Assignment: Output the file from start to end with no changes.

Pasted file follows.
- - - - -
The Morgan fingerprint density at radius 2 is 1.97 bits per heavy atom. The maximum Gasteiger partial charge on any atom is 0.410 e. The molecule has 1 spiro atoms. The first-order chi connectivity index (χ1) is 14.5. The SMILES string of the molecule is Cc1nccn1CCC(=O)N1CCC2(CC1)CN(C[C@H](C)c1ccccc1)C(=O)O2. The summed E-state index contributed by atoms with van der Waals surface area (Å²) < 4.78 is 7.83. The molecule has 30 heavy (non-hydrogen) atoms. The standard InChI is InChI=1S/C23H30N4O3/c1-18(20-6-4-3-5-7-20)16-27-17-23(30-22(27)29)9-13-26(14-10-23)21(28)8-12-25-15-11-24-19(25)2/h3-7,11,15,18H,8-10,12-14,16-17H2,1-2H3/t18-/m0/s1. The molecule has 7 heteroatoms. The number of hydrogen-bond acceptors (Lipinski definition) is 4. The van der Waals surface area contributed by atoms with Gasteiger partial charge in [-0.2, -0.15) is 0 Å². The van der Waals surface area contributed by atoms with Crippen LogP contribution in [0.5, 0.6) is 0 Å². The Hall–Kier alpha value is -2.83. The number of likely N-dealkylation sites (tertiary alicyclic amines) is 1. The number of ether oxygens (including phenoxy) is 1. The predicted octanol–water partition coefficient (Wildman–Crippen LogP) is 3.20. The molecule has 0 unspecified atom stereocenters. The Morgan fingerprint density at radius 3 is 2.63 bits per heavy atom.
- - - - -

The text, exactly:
The Morgan fingerprint density at radius 2 is 1.97 bits per heavy atom. The maximum Gasteiger partial charge on any atom is 0.410 e. The molecule has 1 spiro atoms. The first-order chi connectivity index (χ1) is 14.5. The SMILES string of the molecule is Cc1nccn1CCC(=O)N1CCC2(CC1)CN(C[C@H](C)c1ccccc1)C(=O)O2. The summed E-state index contributed by atoms with van der Waals surface area (Å²) < 4.78 is 7.83. The molecule has 30 heavy (non-hydrogen) atoms. The standard InChI is InChI=1S/C23H30N4O3/c1-18(20-6-4-3-5-7-20)16-27-17-23(30-22(27)29)9-13-26(14-10-23)21(28)8-12-25-15-11-24-19(25)2/h3-7,11,15,18H,8-10,12-14,16-17H2,1-2H3/t18-/m0/s1. The molecule has 7 heteroatoms. The number of hydrogen-bond acceptors (Lipinski definition) is 4. The van der Waals surface area contributed by atoms with Gasteiger partial charge in [-0.2, -0.15) is 0 Å². The van der Waals surface area contributed by atoms with Crippen LogP contribution in [0.5, 0.6) is 0 Å². The Hall–Kier alpha value is -2.83. The number of likely N-dealkylation sites (tertiary alicyclic amines) is 1. The number of ether oxygens (including phenoxy) is 1. The predicted octanol–water partition coefficient (Wildman–Crippen LogP) is 3.20. The molecule has 0 unspecified atom stereocenters. The Morgan fingerprint density at radius 3 is 2.63 bits per heavy atom.